Human research would be the next logical step. But how cool would it be if it had the same effects on us? #NaturesNarcan #ThanksForTheHeadsUpRodentFriends
7. Prevent edema
Edema = weight of water. But what starts off as a feeling of swelling can quickly turn painful if you have severe edema.
Remember how moringa can soothe inflammation? Good, a 2020 study on mice found that applying topical moringa seed oil treatment reduced ear edema.
A 2018 study also found that moringa extract reduced edema on the paws of rats. Much more research is needed. But the current results of studying the effects of moringa on animals are promising.
8. Nourish and protect your skin
Ahhh, the face oils. From antibacterial tea tree oil to collagen-boosting coconut oil, there’s an herbal moisturizer for every skin problem.
Masseuses throughout history (Hail you all) have used Moringa seed oil as a massage remedy for smooth dry skin for centuries. A 2016 review puts this down to the skin cleansing effects of oleic acid, a fatty acid in moringa.
Some research suggests that it might also protect against UVB rays.
Dab moringa seed oil on your skin for a nourishing glow. To try it as a hair mask, apply it like you apply coconut oil.
9. Soothe your sensitive stomach
Tummy problems made you scan the nearest bathroom? Moringa could help!
Another study (on mice) suggests that a mixture of moringa leaf extract and orange peel extract may alleviate symptoms of ulcerative colitis. Moringa’s super calming powers can be attributed to its antibacterial nature and high vitamin B content.
10. Fight infection
Moringa isn’t the only herb you can use to fight bad bacteria. But this is a very good one.
In addition to being anti-inflammatory, moringa has antibacterial properties. In a 2016 study, researchers found that topical application of moringa leaf extract could accelerate wound healing.
Show those bacteria who are in charge!
11. Improve heart health
Antioxidants are essential in protecting your heart from damage and disease. Remember how full of moringa leaves are? This means that eating them is like a little TLC for your ticker.
A Study 2020 on rats found that the compounds in moringa extract may have several effects that balance your ticker’s health.
12. Regulates blood pressure
This herb could be very healthy for people with blood pressure issues.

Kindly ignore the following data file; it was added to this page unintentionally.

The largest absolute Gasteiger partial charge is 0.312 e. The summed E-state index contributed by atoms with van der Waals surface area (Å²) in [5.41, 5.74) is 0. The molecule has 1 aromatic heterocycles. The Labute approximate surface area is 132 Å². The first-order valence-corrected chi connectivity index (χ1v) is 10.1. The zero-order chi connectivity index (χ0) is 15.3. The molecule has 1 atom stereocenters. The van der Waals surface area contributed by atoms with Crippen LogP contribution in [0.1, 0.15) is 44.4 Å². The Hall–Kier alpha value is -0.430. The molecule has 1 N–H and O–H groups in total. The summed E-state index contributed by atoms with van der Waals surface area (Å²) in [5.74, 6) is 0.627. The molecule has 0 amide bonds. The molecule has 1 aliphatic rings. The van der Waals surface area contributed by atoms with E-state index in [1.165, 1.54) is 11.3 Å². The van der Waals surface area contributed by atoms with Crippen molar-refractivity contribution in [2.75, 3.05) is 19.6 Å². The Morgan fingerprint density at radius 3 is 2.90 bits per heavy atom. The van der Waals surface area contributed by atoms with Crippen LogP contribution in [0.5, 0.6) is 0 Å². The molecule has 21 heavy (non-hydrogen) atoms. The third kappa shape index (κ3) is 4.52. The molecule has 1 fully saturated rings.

In study, the rats drank water enriched with moringa leaf extract. Researchers found that the extract helped their blood vessels work more regularly and lowered their blood pressure.
Again, this does not confirm that moringa would have the same effect in humans (in the same way that Pixar’s “Ratatouille” is not a useful guide to creating a Michelin-starred restaurant).
13. Absorb more iron (maybe!)
Your body needs iron to make the red blood cells that keep you energetic and strong. For people with anemia or sickle cell anemia, iron absorption is even more problematic.
Moringa provides a lot of iron, making it a great choice for people with iron absorption issues like anemia and sickle cell anemia. It * might * be the case, but more studies need to take place before we can sing this from the rooftops.
(You can put your dreams of becoming Tony Stark aside for now.)
A 2014 study showed how moringa affected children with iron deficiency anemia in Tanzania. The researchers compared a group that only received education to improve their nutrition with one that also benefited from increased nutritional knowledge but added moringa supplements.
The moringa group had a much lower prevalence of anemia at the end of the study.
However, another study suggests that the bioavailability of iron in moringa – that is, your body’s ability to absorb it – is actually quite low. So while the iron content of moringa is promising, it might not be as useful as the study from Tanzania suggests.
14. Improve eyesight
All of these antioxidants in moringa can do wonders for the health of your eyes.
In a 2019 research journal, experts have suggested that snacking on foods rich in antioxidants may reduce the risk of macular degeneration, an age-related eye disease.